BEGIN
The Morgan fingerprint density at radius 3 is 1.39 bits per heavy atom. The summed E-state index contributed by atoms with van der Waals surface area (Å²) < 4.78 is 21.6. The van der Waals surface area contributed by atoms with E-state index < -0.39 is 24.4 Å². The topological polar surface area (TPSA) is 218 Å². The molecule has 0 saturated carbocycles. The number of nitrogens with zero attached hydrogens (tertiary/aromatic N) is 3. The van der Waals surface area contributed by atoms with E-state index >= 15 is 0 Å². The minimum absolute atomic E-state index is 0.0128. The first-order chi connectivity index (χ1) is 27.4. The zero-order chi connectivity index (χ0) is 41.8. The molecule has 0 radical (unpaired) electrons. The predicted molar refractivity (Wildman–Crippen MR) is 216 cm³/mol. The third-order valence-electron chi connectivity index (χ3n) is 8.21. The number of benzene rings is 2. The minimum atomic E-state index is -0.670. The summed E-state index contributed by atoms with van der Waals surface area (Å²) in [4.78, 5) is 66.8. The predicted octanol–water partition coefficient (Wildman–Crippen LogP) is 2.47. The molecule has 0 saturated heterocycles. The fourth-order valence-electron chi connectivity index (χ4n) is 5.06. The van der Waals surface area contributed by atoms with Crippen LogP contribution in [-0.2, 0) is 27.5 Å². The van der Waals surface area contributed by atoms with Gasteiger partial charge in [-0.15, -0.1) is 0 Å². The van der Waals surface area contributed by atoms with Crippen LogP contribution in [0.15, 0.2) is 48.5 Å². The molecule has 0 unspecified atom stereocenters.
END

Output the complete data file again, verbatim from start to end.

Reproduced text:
The Morgan fingerprint density at radius 3 is 1.39 bits per heavy atom. The summed E-state index contributed by atoms with van der Waals surface area (Å²) < 4.78 is 21.6. The van der Waals surface area contributed by atoms with E-state index < -0.39 is 24.4 Å². The topological polar surface area (TPSA) is 218 Å². The molecule has 0 saturated carbocycles. The number of nitrogens with zero attached hydrogens (tertiary/aromatic N) is 3. The van der Waals surface area contributed by atoms with E-state index >= 15 is 0 Å². The minimum absolute atomic E-state index is 0.0128. The first-order chi connectivity index (χ1) is 27.4. The zero-order chi connectivity index (χ0) is 41.8. The molecule has 0 radical (unpaired) electrons. The predicted molar refractivity (Wildman–Crippen MR) is 216 cm³/mol. The third-order valence-electron chi connectivity index (χ3n) is 8.21. The number of benzene rings is 2. The minimum atomic E-state index is -0.670. The summed E-state index contributed by atoms with van der Waals surface area (Å²) in [4.78, 5) is 66.8. The predicted octanol–water partition coefficient (Wildman–Crippen LogP) is 2.47. The molecule has 0 saturated heterocycles. The fourth-order valence-electron chi connectivity index (χ4n) is 5.06. The van der Waals surface area contributed by atoms with Crippen LogP contribution in [-0.2, 0) is 27.5 Å². The van der Waals surface area contributed by atoms with Gasteiger partial charge in [-0.15, -0.1) is 0 Å². The van der Waals surface area contributed by atoms with Crippen LogP contribution in [0.15, 0.2) is 48.5 Å². The molecule has 0 unspecified atom stereocenters.